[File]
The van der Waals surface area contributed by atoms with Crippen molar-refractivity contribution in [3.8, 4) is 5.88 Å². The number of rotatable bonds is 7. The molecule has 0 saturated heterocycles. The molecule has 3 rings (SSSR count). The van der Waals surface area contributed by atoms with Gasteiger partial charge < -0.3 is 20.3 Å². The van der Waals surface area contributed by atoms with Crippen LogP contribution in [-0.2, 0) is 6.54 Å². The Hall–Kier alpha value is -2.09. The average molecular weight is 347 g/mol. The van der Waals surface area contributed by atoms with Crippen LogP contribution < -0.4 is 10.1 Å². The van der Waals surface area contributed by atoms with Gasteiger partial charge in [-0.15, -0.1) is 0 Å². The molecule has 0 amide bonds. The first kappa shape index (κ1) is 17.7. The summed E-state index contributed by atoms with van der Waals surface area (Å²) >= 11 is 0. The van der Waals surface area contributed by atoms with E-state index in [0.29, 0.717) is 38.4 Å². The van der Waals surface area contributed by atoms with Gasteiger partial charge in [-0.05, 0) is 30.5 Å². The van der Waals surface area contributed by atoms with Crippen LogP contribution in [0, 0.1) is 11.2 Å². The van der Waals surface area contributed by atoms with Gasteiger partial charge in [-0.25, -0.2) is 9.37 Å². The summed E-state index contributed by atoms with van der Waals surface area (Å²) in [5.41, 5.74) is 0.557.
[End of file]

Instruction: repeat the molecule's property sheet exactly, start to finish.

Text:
The van der Waals surface area contributed by atoms with Crippen molar-refractivity contribution in [3.8, 4) is 5.88 Å². The number of rotatable bonds is 7. The molecule has 0 saturated heterocycles. The molecule has 3 rings (SSSR count). The van der Waals surface area contributed by atoms with Gasteiger partial charge < -0.3 is 20.3 Å². The van der Waals surface area contributed by atoms with Crippen LogP contribution in [-0.2, 0) is 6.54 Å². The Hall–Kier alpha value is -2.09. The average molecular weight is 347 g/mol. The van der Waals surface area contributed by atoms with Crippen LogP contribution < -0.4 is 10.1 Å². The van der Waals surface area contributed by atoms with Gasteiger partial charge in [-0.15, -0.1) is 0 Å². The molecule has 0 amide bonds. The first kappa shape index (κ1) is 17.7. The summed E-state index contributed by atoms with van der Waals surface area (Å²) >= 11 is 0. The van der Waals surface area contributed by atoms with E-state index in [0.29, 0.717) is 38.4 Å². The van der Waals surface area contributed by atoms with Gasteiger partial charge in [-0.05, 0) is 30.5 Å². The van der Waals surface area contributed by atoms with Crippen LogP contribution in [0, 0.1) is 11.2 Å². The van der Waals surface area contributed by atoms with Gasteiger partial charge in [-0.25, -0.2) is 9.37 Å². The summed E-state index contributed by atoms with van der Waals surface area (Å²) in [5.41, 5.74) is 0.557.